Banting's epochal discovery of insulin in 1921 changed not only the world of diabetes, but also the history of medicine (24). The postinsulin era brought a surge of research activities related to diabetic neuropathies. Several authors, including Jordan and Broch, observed a common dissociation between neuropathic symptoms and objective signs of disease (25,26). Wayne Rundles from the University of Michigan published a review of 125 cases of diabetic neuropathy. His observations created a basis for the suggestion that development of neuropathy is dependent on the degree of glycemic control (27). The work of Rundles, along with that of Root, significantly contributed to the understanding of diabetic autonomic neuropathy (28). Garland provided a description of the predominantly proximal, often transient, painful neuropathy not accompanied by sensory disturbances. He named the condition diabetic amyotrophy (29,30). Stainess and Downie, in the early sixties, started using quantitative sensory testing and nerve conduction studies in neuropathy research (31,32).
In 1959, Sven-Erik Fagerberg from Goteborg, on thoroughly studying 356 cases of diabetes, proposed an association among diabetic neuropathy, retinopathy, and nephropathy. In approx 50% of the cases, he performed microscopic analysis of peripheral nerves and discovered substantial abnormalities in the nerve microvasculature, especially prominent in those with clinical signs of neuropathy. By combining epidemiological and pathological evidence, Fagerberg proposed the theory that diabetic neuropathy, retinopathy, and nephropathy share an underlying microvascular pathology (33). In the arena of diabetic neuropathies, the end of the 20th century will be remembered as the period of large clinical trials testing potential therapeutic agents. So far none of the agents tested, with the exception of insulin, have as both safe and capable of altering the course of diabetic neuropathy (34). Therefore, the race continues.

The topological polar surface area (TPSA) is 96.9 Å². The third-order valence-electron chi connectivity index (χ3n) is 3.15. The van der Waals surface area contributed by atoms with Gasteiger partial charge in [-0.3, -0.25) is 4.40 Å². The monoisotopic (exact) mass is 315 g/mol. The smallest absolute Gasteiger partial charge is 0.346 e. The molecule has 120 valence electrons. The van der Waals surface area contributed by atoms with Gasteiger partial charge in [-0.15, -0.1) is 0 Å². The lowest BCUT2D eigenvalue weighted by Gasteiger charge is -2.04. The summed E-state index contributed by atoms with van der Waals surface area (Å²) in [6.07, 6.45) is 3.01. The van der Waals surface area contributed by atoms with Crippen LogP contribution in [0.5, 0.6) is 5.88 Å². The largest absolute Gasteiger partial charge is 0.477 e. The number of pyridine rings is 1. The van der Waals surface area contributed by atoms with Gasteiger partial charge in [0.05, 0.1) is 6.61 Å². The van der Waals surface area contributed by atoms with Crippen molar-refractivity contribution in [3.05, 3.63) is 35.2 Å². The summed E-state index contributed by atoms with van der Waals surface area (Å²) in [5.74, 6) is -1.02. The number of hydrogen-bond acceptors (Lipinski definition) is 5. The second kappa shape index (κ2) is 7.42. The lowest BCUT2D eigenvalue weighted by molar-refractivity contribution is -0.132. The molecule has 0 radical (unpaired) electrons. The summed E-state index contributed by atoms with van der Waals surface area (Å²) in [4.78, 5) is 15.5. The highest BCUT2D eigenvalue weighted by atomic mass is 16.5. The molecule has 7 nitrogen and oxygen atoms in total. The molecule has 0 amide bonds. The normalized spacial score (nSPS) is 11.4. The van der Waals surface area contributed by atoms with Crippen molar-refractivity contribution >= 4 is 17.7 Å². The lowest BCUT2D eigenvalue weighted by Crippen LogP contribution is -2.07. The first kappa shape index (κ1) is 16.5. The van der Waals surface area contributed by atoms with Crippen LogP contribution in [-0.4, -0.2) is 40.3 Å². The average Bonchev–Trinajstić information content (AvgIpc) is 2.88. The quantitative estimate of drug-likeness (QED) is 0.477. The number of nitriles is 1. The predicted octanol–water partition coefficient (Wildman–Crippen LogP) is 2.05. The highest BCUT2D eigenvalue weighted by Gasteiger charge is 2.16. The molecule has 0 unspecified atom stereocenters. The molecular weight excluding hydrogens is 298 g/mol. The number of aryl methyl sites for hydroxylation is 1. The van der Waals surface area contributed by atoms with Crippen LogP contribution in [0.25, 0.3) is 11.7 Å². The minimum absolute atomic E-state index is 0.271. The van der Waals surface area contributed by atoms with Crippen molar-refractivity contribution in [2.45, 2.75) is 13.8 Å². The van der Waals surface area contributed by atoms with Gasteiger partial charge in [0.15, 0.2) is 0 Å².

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All you need is a proper diet of fresh fruits and vegetables and get plenty of exercise and you'll be fine. Ever heard those words from your doctor? If that's all heshe recommends then you're missing out an important ingredient for health that he's not telling you. Fact is that you can adhere to the strictest diet, watch everything you eat and get the exercise of amarathon runner and still come down with diabetic complications. Diet, exercise and standard drug treatments simply aren't enough to help keep your diabetes under control.